Healthy Living

Researchers Understand More About Why Brain Cells Die in Parkinson's Disease

Researchers Understand More About Why Brain Cells Die in Parkinson's Disease

One of the significant hurdles in finding the treatment of any of the neurodegenerative diseases is the limited knowledge regarding the underlying mechanism. It is known that Parkinson’s and many other neurodegenerative disorders occur due to the buildup of malformed proteins. In the case of Parkinson’s, the death of dopamine-producing cells in the substantia nigra and accumulation of Lewy bodies are just two of the hallmarks of the disease.

What is known is that there is some relationship between the disease's onset and genetics, however, it seems that the importance of environmental factors is also tremendous. There have been many mechanisms proposed about how the combination of genetics and environmental triggers that may lead to progressive cell death in certain parts of the brain that lead to the development of Parkinson’s.

Recent research seems to indicate that various factors lead to mitochondrial and lysosomal dysfunction, leading to progressive cell death in Parkinson’s.

Mitochondria are the energy houses of body cells, and their dysfunction may lead to cellular damage, malfunctioning, or even death. Lysosomes are small vessels that contain various enzymes needed for cellular digestion, and they also have a role to play in the cell death and clearance of debris. The latest research seems to indicate that the alterations in mitochondrial and lysosomal functioning may have a central role in brain cells destruction involved in Parkinson’s.

During the last few decades, researchers have been trying to decode the cascade of events causing neuronal death in Parkinson’s, in order to find out the ways of interrupting this cascade and thus preventing the disease's progression, or even by reversing the disorder.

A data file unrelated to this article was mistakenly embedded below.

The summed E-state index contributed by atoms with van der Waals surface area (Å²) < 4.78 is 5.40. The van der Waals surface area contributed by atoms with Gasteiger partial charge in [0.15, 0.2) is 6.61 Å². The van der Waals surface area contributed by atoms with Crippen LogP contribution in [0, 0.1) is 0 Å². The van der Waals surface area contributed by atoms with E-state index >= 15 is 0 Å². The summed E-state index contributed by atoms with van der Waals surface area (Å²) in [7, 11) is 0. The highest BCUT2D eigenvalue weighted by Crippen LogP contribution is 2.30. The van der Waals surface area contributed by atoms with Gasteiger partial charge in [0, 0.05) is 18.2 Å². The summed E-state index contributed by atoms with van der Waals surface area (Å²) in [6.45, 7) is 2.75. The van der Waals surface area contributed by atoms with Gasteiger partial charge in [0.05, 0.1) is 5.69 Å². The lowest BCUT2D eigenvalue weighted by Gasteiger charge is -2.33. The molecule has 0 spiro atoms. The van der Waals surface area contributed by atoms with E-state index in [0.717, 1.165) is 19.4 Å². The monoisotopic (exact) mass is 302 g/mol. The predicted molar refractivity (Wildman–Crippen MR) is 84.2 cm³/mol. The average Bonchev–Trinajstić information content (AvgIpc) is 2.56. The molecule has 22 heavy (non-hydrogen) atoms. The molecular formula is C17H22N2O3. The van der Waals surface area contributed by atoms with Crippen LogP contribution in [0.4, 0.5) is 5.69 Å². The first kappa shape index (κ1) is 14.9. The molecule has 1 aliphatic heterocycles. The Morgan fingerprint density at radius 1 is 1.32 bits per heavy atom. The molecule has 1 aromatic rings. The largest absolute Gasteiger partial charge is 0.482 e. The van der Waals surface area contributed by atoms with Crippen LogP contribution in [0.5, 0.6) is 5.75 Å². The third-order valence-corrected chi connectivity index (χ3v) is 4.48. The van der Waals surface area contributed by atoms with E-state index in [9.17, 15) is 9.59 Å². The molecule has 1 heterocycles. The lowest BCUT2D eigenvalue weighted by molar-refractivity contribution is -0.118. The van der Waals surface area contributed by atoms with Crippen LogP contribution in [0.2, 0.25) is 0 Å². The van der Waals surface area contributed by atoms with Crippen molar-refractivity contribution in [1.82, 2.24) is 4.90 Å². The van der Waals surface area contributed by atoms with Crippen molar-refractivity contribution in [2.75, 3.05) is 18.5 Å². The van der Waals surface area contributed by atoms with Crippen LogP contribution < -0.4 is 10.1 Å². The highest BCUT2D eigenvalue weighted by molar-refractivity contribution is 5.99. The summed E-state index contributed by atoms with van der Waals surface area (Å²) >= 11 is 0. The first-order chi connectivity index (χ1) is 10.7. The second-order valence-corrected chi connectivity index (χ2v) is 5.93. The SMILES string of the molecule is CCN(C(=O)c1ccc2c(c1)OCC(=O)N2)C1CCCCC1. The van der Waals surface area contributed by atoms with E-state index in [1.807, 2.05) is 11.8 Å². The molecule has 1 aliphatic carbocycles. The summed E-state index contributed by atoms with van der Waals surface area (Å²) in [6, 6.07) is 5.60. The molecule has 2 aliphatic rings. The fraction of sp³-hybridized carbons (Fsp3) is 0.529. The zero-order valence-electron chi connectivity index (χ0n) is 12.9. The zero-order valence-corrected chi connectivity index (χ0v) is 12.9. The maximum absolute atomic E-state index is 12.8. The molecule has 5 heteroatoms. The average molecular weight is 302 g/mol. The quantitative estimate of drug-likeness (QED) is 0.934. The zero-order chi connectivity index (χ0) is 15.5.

Scientists at Northwestern medicine have found a new toxic pathway, a toxic cascade that may be central to how Parkinson’s disease progresses. They also demonstrated the effectiveness of specific interventions in interrupting the cascade, thus raising the hopes of finding a way to prevent the disease's progress in early stages.

Burbulla et al., at Northwestern University Feinberg School of Medicine, published a study in the journal Science, in which they demonstrated the beneficial effects of specific antioxidants in preventing disease progression in Parkinson’s, if the therapy is initiated early enough.

Parkinson’s is one of the most common disorders of the brain that causes movement disorders. Though it may not be acutely fatal, it is highly incapacitating. It is a disease that is caused by a deficit of dopamine in specific neural pathways because of the death of neurons at particular locations in the brain. More precisely, due to the destruction of neurons at substantia nigra. The substantia nigra is as mall region of the brain that plays a vital role in both the motor function and reward pathway or the limbic system.

Although the progressive loss of brain cells is normal in aging, with Parkinson’s, this loss of neurons is so significant in specific brain areas that our brain is no longer able to compensate for such losses, thus resulting in the slowness of movements, tremors, and difficulties of movements.

There have been lots of studies that indicated the mitochondria and lysosomes are two micro organelles in the neurons playing a role in the death of brain cells. Nonetheless, researchers have failed to explain the reason of malfunctioning of these small cellular structures until now. So, understanding the mechanism of cellular degeneration is considered to be a significant step forward.